A study found that people could effectively exercise for longer after eating dark chocolate

Dark chocolate provides a similar boost to beetroot for athletes, according to a study by Rishikesh Kankesh Patel, a sports scientist at Kingston University.

Long heralded for its benefits on cardiovascular health, dark chocolate contains a substance called epicatechin – a type of flavanol found in the cacao bean – that increases nitric oxide production in the body in the same way as the popular root vegetable.

Patel recruited nine competitive cyclists to test whether chocolate might help to dilate blood vessels and reduce oxygen consumption, thereby providing a performance-enhancing benefit similar to that shown to be achieved through beet extract.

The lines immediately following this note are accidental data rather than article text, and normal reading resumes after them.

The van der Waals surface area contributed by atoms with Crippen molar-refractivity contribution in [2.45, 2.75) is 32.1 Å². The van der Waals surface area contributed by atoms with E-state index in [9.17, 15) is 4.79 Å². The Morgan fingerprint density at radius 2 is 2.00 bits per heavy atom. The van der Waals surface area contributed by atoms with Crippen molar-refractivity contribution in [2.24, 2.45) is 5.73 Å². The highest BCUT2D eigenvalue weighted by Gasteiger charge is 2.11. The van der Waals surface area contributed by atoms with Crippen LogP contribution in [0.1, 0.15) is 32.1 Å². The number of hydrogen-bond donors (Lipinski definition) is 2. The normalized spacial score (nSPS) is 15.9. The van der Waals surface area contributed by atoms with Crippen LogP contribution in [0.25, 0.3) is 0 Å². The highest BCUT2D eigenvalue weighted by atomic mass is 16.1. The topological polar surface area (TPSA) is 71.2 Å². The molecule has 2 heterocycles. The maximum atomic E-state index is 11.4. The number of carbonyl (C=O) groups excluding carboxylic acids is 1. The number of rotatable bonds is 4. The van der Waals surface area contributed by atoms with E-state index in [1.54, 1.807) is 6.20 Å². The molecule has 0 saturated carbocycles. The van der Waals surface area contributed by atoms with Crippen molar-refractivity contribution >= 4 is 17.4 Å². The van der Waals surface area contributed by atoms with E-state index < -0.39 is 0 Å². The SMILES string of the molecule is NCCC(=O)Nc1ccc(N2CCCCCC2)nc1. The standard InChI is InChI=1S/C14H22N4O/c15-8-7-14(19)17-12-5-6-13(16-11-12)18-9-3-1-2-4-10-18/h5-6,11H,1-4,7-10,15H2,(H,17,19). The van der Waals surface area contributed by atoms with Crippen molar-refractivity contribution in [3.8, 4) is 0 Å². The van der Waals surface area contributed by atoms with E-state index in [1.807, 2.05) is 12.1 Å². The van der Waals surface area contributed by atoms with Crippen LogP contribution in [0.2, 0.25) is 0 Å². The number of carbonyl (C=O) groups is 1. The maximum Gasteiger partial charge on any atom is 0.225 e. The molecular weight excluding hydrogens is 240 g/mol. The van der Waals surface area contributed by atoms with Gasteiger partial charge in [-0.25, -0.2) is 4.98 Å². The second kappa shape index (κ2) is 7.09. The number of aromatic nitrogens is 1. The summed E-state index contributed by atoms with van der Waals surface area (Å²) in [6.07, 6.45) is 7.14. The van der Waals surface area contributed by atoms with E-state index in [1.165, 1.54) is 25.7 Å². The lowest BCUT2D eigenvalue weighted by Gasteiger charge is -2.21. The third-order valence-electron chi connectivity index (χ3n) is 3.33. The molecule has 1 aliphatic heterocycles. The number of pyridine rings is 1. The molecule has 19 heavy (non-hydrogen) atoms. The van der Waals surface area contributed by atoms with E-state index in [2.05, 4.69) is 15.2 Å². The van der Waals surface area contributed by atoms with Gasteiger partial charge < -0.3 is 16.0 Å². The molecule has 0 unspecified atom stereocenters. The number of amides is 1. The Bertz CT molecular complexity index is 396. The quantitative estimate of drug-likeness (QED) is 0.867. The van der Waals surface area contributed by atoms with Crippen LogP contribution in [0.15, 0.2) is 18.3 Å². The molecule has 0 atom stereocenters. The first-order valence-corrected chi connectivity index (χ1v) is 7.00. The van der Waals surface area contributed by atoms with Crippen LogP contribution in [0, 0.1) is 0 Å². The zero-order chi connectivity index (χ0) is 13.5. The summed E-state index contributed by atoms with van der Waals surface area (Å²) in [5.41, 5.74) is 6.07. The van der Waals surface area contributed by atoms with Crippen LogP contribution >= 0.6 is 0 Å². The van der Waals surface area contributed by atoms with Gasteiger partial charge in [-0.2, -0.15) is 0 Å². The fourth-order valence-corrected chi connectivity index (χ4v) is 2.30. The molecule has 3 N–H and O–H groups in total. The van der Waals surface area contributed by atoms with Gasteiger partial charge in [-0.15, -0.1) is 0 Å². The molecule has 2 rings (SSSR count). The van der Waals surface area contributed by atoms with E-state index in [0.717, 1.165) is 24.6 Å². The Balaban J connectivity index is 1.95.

Volunteers were split into two groups – one asked to replace a single daily snack with  40g of a dark chocolate known to be rich in flavanols for two weeks, the other participants to substitute 40g of white chocolate for one of their daily snacks as a control.

Results, published in the Journal of the International Society of Sports Nutrition, found that the chocolate eaters used less oxygen when cycling at a moderate pace and also covered more distance in a two-minute flat-out time trial.

“Both dark chocolate and beetroot juice are known to increase nitric oxide, which is the major mechanism we believe is behind these results,” Mr Patel said.

“We found that people could effectively exercise for longer after eating dark chocolate – something that’s not been established before in this way.”

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